• When markets behave like a voting machine, they tend to ignore a business’ underlying fundamentals. Learn more.

Analysis in selling could be just as important as buying

Analysis in selling could be just as important as buying

In the world of investing, there is significant attention spent on which stocks to buy and add to a portfolio – fundamental company and industry research, techniques to determine intrinsic value and financial analysis are just three potential areas of focus for a prospective investment. Rarely however, do you see much attention devoted to the other critical part of the equation – when to sell.

While the intuitive explanation is that these strategies advocate a buy and hold approach, individual stocks don’t always deliver positive compounding returns – if they did, you would rarely – if ever –sell your stock (unless you needed the capital for another opportunity).

A recent empirical paper titled “Selling Fast and Buying Slow: Heuristics and Trading Performance of Institutional Investors” by Akepanidataworn, Di Mascio, Imas and Schmidt highlighted this discrepancy:

  1. Investors displayed clear skill in buying – positions added to the portfolio outperformed both the benchmark and a strategy which randomly bought more shares of assets already held in the portfolio.
  2. Selling decisions failed to beat a no-skill strategy of selling randomly chosen positions – the level of underperformance was observed to be significant, such that it dragged down performance by 50 to 100 basis points.
  3. Selling decisions coinciding with releases of portfolio-relevant information outperform – for example, following the release of company earnings announcements.

So why the discrepancy in buying and selling? While buying decisions are forward looking, the study suggests investors tend to place too much importance on past returns when deciding to sell; in fact, assets with extreme returns (whatever has gone up a lot or down a lot) were more than 50 per cent likely to be sold than those in the middle of the pack. The paper however found no such bias when evaluating buying decisions.

As demonstrated by point iii), investors incorporating information to predict the future returns of an asset when determining whether to buy AND sell should improve the overall investment performance of a portfolio.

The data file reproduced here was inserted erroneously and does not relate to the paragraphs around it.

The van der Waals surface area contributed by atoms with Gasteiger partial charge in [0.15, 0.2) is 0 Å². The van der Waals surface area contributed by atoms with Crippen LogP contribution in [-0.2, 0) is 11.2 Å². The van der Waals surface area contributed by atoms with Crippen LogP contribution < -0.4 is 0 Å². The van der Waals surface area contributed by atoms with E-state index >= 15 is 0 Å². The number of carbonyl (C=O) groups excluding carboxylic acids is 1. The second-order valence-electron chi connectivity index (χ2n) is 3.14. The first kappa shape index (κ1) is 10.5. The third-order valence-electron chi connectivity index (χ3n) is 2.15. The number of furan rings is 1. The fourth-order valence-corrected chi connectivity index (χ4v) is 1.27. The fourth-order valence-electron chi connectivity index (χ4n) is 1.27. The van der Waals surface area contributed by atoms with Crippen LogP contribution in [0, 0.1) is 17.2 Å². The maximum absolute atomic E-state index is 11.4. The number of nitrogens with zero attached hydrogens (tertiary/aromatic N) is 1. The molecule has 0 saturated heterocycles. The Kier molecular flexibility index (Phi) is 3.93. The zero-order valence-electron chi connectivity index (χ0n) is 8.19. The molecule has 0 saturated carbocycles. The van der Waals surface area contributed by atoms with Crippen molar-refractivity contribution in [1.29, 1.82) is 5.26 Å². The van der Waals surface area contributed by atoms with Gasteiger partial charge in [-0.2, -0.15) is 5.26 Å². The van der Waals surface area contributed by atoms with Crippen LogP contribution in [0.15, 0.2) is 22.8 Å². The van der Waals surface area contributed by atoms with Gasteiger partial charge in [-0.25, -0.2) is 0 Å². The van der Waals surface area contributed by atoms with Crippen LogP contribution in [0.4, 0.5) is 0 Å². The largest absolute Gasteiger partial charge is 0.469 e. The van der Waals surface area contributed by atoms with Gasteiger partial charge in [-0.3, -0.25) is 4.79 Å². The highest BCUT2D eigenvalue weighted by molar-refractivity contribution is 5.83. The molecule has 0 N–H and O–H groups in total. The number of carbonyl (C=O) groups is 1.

A simple technique that may help with the selling decision is to ask yourself the question: “Would you be willing to invest at the current price?”

This helps to frame the selling decision as a forward-looking issue, as opposed to relying on heuristics that are often backward looking in nature.


Joseph is the Portfolio Manager of The Montgomery Fund and Head of Fundamental Research. Joseph has over fourteen years’ experience in equities research, funds management and M&A. Before joining Montgomery, he was a Senior Analyst at Colonial First State Global Asset Management responsible for coverage of resources, energy, infrastructure and industrials sectors. Joseph’s prior experience includes roles in equities research at JP Morgan and at Ellerston Capital.

This post was contributed by a representative of Montgomery Investment Management Pty Limited (AFSL No. 354564). The principal purpose of this post is to provide factual information and not provide financial product advice. Additionally, the information provided is not intended to provide any recommendation or opinion about any financial product. Any commentary and statements of opinion however may contain general advice only that is prepared without taking into account your personal objectives, financial circumstances or needs. Because of this, before acting on any of the information provided, you should always consider its appropriateness in light of your personal objectives, financial circumstances and needs and should consider seeking independent advice from a financial advisor if necessary before making any decisions. This post specifically excludes personal advice.

Why every investor should read Roger’s book VALUE.ABLE


find out more


Post your comments